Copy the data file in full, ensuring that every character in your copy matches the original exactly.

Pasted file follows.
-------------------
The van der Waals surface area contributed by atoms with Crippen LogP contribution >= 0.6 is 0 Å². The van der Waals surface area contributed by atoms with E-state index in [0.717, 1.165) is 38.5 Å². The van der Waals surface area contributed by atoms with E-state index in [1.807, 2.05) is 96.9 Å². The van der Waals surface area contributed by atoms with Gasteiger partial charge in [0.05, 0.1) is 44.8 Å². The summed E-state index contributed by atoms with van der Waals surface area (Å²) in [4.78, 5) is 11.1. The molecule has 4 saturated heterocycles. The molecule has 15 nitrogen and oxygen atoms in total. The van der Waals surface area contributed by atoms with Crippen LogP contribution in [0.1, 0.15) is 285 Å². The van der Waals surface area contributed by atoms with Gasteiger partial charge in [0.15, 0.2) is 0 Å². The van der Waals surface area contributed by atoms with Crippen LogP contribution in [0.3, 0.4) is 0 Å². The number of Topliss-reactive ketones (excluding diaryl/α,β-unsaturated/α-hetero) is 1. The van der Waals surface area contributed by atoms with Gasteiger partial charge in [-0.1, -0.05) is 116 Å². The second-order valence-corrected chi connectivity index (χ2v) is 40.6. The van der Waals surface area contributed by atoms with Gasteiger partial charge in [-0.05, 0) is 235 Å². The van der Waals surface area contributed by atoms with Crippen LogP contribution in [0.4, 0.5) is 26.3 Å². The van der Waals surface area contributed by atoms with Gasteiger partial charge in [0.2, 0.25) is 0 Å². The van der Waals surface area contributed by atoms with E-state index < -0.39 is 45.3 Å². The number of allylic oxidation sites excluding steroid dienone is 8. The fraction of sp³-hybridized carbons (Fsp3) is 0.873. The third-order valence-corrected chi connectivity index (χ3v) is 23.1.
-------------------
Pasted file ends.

The van der Waals surface area contributed by atoms with Crippen LogP contribution >= 0.6 is 0 Å². The van der Waals surface area contributed by atoms with E-state index in [0.717, 1.165) is 38.5 Å². The van der Waals surface area contributed by atoms with E-state index in [1.807, 2.05) is 96.9 Å². The van der Waals surface area contributed by atoms with Gasteiger partial charge in [0.05, 0.1) is 44.8 Å². The summed E-state index contributed by atoms with van der Waals surface area (Å²) in [4.78, 5) is 11.1. The molecule has 4 saturated heterocycles. The molecule has 15 nitrogen and oxygen atoms in total. The van der Waals surface area contributed by atoms with Crippen LogP contribution in [0.1, 0.15) is 285 Å². The van der Waals surface area contributed by atoms with Gasteiger partial charge in [0.15, 0.2) is 0 Å². The van der Waals surface area contributed by atoms with Crippen LogP contribution in [0.3, 0.4) is 0 Å². The number of Topliss-reactive ketones (excluding diaryl/α,β-unsaturated/α-hetero) is 1. The van der Waals surface area contributed by atoms with Gasteiger partial charge in [-0.1, -0.05) is 116 Å². The second-order valence-corrected chi connectivity index (χ2v) is 40.6. The van der Waals surface area contributed by atoms with Gasteiger partial charge in [-0.05, 0) is 235 Å². The van der Waals surface area contributed by atoms with Crippen LogP contribution in [0.4, 0.5) is 26.3 Å². The van der Waals surface area contributed by atoms with Gasteiger partial charge in [0.2, 0.25) is 0 Å². The van der Waals surface area contributed by atoms with E-state index < -0.39 is 45.3 Å². The number of allylic oxidation sites excluding steroid dienone is 8. The fraction of sp³-hybridized carbons (Fsp3) is 0.873. The third-order valence-corrected chi connectivity index (χ3v) is 23.1.